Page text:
Special Kids, Special Needs (Part 6 of 6) – Working With Special Needs Students In A Bible Class

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The first 5 lessons (case studies) in this series were very straightforward – a Scripture text and application questions. Today’s post is a 10 point checklist of tips for teachers: Working With Special Needs Students In A Bible Class.

This list of tips are attributed to Nickye Goslin Hamlet, a special education teacher in Tennessee.

1. Believe in yourself. You may have to step out of the box and try something you have never tried before.

2. Discuss the child’s disability and strengths and weaknesses with the parents. Parents of children with disabilities want their children to succeed and will appreciate you taking the time to know their child better.

3. Don’t be afraid to ask for help. Having another adult in the room with you will ensure that all the children are engaged in learning God’s Word.

4. Research the child’s disability to understand all of its aspects. Take note that although two children may have the same disability, they can exhibit two entirely different sets of accompanying characteristics.

5. As much as possible, treat the child as you would any other child in your class. He or she does not need to be known as “that child with the disability”. A good rule of thumb is to think of the child as if he or she were yours and treat him or her as you would want your own child treated.

6. Expect the child to learn. The secret is realizing that everyone learns in different ways and at different rates.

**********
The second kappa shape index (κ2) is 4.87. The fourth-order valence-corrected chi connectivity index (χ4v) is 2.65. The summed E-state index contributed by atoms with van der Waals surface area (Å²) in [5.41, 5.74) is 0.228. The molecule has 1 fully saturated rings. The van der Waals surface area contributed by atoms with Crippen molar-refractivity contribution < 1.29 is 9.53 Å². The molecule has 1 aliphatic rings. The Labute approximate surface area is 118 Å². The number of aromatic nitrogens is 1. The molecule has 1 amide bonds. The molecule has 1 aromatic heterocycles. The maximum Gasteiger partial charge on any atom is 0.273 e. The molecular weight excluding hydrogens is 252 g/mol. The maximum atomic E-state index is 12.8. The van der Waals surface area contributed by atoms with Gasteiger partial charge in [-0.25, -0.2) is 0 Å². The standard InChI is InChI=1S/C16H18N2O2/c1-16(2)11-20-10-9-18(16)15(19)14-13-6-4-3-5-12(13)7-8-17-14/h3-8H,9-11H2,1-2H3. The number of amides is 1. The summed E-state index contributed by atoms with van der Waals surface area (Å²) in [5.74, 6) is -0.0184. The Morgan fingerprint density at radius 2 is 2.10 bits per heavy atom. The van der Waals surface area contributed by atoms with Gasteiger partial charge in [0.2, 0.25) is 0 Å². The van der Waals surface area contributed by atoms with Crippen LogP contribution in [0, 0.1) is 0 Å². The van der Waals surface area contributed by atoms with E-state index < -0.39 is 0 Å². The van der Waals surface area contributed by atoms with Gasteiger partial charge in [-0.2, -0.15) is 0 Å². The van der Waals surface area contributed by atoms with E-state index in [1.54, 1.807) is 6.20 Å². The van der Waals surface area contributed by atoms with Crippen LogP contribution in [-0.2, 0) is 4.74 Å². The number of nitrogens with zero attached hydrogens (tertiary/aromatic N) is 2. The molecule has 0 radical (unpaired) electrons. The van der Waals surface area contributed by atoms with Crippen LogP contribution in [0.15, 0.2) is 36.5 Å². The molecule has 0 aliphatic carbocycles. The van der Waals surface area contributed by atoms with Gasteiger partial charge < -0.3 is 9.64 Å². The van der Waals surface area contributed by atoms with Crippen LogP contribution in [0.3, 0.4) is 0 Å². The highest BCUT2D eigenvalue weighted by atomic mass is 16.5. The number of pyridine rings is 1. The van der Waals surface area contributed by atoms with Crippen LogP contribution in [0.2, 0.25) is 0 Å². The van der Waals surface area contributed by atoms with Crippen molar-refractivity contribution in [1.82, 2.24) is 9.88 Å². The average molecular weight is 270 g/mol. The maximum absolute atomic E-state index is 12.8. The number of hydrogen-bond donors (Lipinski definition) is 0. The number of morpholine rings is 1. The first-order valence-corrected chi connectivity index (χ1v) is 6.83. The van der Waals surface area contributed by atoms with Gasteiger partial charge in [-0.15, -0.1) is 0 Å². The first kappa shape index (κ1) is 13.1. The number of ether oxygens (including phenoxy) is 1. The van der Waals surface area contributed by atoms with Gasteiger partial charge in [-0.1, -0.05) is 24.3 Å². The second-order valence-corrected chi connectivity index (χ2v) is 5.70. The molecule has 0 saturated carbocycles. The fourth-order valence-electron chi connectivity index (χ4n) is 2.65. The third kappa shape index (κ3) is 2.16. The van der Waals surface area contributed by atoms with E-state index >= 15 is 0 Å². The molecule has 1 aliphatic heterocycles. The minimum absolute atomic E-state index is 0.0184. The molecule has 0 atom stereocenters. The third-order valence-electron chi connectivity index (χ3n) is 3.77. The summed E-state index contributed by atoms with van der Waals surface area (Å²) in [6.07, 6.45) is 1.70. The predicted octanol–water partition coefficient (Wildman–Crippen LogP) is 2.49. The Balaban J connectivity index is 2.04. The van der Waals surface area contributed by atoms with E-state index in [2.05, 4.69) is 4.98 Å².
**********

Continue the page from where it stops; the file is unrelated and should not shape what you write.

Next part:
7. Expect the child to behave. But take note that unusual behaviors can be manifestations of certain disorders (such as the following):

  • Children with Tourette’s Syndrome may have vocal tics
  • Children with autism sometimes scream or make noises
  • Hearing-impaired children may make humming noises or speak loudly
  • Children with developmental delays might flap their hands when they are excited, etc.

The best way to maintain appropriate behaviors is with structure and routine to your classroom. If children know what to expect and what is expected of them, they will be more on task and become less frustrated.

8. Find ways that the child can participate in your class. This is where your creativity will be most useful. Consider the child’s strengths when planning your activities.

9. Help the other children in your class to accept the child. If at all possible, talk to the other children about the child, explaining his or her disability and how they can help. Once you answer their questions, encourage them to include the child with special needs in their activities.

10. Be an encourager to the parents. Relate to them some of the good things that their child does in your class. From time to time, offer to have the child sit with you in church or to come over to your house so that the parents can have some quite time.

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